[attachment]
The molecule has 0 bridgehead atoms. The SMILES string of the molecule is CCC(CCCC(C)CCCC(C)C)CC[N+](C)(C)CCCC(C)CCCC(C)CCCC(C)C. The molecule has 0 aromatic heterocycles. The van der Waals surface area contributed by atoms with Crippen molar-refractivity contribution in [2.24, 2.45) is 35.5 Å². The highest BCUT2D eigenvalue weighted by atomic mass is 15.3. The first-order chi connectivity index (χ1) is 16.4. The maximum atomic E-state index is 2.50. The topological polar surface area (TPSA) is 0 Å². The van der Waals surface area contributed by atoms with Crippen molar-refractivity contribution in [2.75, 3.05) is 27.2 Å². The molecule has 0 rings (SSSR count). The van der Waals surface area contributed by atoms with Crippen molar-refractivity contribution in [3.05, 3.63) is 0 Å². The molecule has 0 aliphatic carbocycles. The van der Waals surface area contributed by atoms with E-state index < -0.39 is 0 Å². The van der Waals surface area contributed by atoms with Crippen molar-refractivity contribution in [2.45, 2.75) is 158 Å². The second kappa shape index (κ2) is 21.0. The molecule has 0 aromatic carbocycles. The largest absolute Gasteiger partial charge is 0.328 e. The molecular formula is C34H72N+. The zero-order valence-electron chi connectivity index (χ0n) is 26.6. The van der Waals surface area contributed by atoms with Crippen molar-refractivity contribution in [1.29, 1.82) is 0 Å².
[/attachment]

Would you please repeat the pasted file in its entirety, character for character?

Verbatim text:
The molecule has 0 bridgehead atoms. The SMILES string of the molecule is CCC(CCCC(C)CCCC(C)C)CC[N+](C)(C)CCCC(C)CCCC(C)CCCC(C)C. The molecule has 0 aromatic heterocycles. The van der Waals surface area contributed by atoms with Crippen molar-refractivity contribution in [2.24, 2.45) is 35.5 Å². The highest BCUT2D eigenvalue weighted by atomic mass is 15.3. The first-order chi connectivity index (χ1) is 16.4. The maximum atomic E-state index is 2.50. The topological polar surface area (TPSA) is 0 Å². The van der Waals surface area contributed by atoms with Crippen molar-refractivity contribution in [2.75, 3.05) is 27.2 Å². The molecule has 0 rings (SSSR count). The van der Waals surface area contributed by atoms with Crippen molar-refractivity contribution in [3.05, 3.63) is 0 Å². The molecule has 0 aliphatic carbocycles. The van der Waals surface area contributed by atoms with E-state index < -0.39 is 0 Å². The van der Waals surface area contributed by atoms with Crippen molar-refractivity contribution in [2.45, 2.75) is 158 Å². The second kappa shape index (κ2) is 21.0. The molecule has 0 aromatic carbocycles. The largest absolute Gasteiger partial charge is 0.328 e. The molecular formula is C34H72N+. The zero-order valence-electron chi connectivity index (χ0n) is 26.6. The van der Waals surface area contributed by atoms with Crippen molar-refractivity contribution in [1.29, 1.82) is 0 Å².